Analysts Remain Bullish On Oil Prices Despite Looming Headwinds
The past week was the weakest for oil prices in decades, yet may remain bullish on where prices will be headed in 2023.
BEIJING, CHINA - DECEMBER 09: Medical workers wear PPE as they arrive with a patient on a stretcher ... [+] at a fever clinic on December 9, 2022 in Beijing, China. In a major shift in the country's zero COVID policy, China's government announced Wednesday that people with COVID-19 who have mild or no symptoms will be permitted to quarantine at home instead of at a government facility, are permitted to buy over the counter medications, and will have testing requirements reduced. As part of a 10 point directive, local officials can also no longer lock down entire neighborhoods or cities. (Photo by Kevin Frayer/Getty Images)Getty Images
The past week was the weakest for oil prices in decades, yet may remain bullish on where prices will be headed in 2023. After dropping to just over $71 per barrel in early December, the price for a barrel of West Texas Intermediate (WTI) rebounded to close out the year back over $80. But across the first week in December, both WTI and the international Brent crude price shed 9% of their value, with WTI closing the week's trading on Friday at $73.77. Most attributed the fall to weak demand driven by sluggish economic performance across Europe, Asia and the U.S., along with increasing numbers of reported cases of COVID-19 coming out of China. Yet many traders and analysts continue to predict crude prices will rebound strongly as the year progresses. Hedge fund manager Pierre Andurand was quoted by Bloomberg as saying that he believes the Brent price could spike dramatically once China fully reopens. Andurand said oil prices could 'go upwards of $140 a barrel once Asia fully reopens,' but added that his projection assumes 'there will be no more lockdowns.' No one really knows whether that assumption is a safe one. In a pair of tweets on January 6, Andurand projected global crude demand could rise by as much as 4%, or 4 million barrels of oil per day (bopd) during 2023:
Andurand admits that this hypothetical demand spike is 'about 3 times more demand growth than expected in the market,' but adds his belief that the markets are 'overly focused on this big upcoming recession.' Like any other projection about future oil demand/supply and prices, Durand's projections are opinions based on an analysis of the imperfect data and other information at hand. In my own 2023 predictions piece last week, I quoted S&P Global Vice Chairman Dan Yergin's statement just before Christmas that the Brent price could exceed $120 per barrel at some point during 2023. Yergin's projection was based on one of several cases run during a recent S&P Global study. Yergin added that particular case projects Brent to average a more moderate $90 per barrel across the year, which is in line with projections from other analyst firms and banks like J.P. Morgan and Goldman Sachs. Reuters published the results of its own survey of 30 economists and analysts at the end of the year, and the consensus result was a projected average 2023 Brent price of $89.37. Reuters notes that Brent averaged about $99 per barrel during 2022, but the price has not attained that level since August and hasn't hit $89.37 since November 17.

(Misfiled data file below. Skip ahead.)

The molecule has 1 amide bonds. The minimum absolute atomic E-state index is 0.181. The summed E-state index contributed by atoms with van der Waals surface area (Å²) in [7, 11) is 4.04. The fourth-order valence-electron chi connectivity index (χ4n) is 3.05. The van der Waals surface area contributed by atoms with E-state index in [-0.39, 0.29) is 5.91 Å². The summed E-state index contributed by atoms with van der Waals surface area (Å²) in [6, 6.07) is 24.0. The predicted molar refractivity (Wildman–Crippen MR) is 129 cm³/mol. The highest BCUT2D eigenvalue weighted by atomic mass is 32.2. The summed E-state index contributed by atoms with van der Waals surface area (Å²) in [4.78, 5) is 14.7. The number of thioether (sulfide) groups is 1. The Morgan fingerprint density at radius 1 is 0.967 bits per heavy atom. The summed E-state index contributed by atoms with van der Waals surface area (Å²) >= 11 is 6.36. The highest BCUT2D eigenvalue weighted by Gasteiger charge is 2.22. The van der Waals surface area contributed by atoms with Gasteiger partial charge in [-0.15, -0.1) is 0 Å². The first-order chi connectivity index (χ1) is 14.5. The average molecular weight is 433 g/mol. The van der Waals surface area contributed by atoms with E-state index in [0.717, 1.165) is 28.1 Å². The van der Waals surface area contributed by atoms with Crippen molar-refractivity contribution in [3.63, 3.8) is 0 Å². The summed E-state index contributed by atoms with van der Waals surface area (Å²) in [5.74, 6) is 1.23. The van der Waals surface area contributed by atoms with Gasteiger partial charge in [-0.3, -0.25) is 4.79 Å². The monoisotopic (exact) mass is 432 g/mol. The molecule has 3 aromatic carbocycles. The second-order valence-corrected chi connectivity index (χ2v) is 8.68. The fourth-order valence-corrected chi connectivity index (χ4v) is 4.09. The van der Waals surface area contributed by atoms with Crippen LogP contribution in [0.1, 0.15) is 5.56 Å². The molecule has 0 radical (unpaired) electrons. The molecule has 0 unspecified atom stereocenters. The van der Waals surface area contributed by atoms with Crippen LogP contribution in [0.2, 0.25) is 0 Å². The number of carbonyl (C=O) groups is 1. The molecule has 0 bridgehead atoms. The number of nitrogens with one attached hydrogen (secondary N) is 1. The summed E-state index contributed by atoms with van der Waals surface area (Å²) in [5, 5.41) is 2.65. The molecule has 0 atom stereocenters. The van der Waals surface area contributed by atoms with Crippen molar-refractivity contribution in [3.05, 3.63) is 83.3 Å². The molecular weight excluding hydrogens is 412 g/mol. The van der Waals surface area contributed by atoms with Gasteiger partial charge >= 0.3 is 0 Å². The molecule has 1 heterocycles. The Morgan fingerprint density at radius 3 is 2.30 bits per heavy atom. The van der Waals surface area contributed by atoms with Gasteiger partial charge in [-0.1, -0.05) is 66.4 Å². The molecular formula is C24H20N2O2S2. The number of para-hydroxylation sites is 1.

In its 2023 Market Outlook, J.P. Morgan is more sanguine about the potential for recession, saying up front that '[t]he global economy is not at imminent risk of sliding into recession, as the sharp decline in inflation helps promote growth' before noting that its baseline case does assume a U.S. recession likely to begin late in the year. As part of its Outlook, JPM projects the Brent price to average $90 per barrel across the next 12 months.
Natasha Kaneva, JPM's Head of Global Commodities Strategy, adds that the $90 projection represents a significant drop in the firm's previous oil price number. 'After maintaining our price view for eight months, we now opt to shave $8 off our 2023 price projections, on our expectations that Russian production will fully normalize to pre-war levels by mid-2023,' Kaneva says. 'Despite more pessimistic expectations for balances over the next few months, we find the underlying trends in the oil market supportive and expect global Brent benchmark price to average $90/bbl in 2023 and $98/bbl in 2024.'
While what happens in China related to COVID policy and a potential recession are two big factors to watch during 2023, OPEC+ is another. With many of its member countries already producing crude at their total capacity, the chances of the cartel intervening in the market in a bearish way are minimal. But the group has demonstrated several times since 2020 that the chances of its ministers agreeing to intervene aggressively in a bullish way are relatively high under certain circumstances.
Absent from all of the various projections for the year is any talk around a big rise in U.S. domestic production driven by the shale industry. While that part of the global supply picture is expected to remain stable and healthy this year, no one expecs a major uptick in overall supply from the world's biggest producer of crude, comparable to the 2 million barrels per day the industry added in 2018. Most anticipate an increase in the 500-600 thousand bopd range, a modest rise that will add to global crude supplies but not become any sort of bearish factor on prices.
Taken altogether, what we have at the moment is a fairly strong consensus view that the Brent price will average roughly $90 per barrel across the 12 months of 2023. That seems a bullish consensus given last weeks precipitous price drop and the headwinds prices will face in the coming year absent major developments in China and with Russia's war on Ukraine.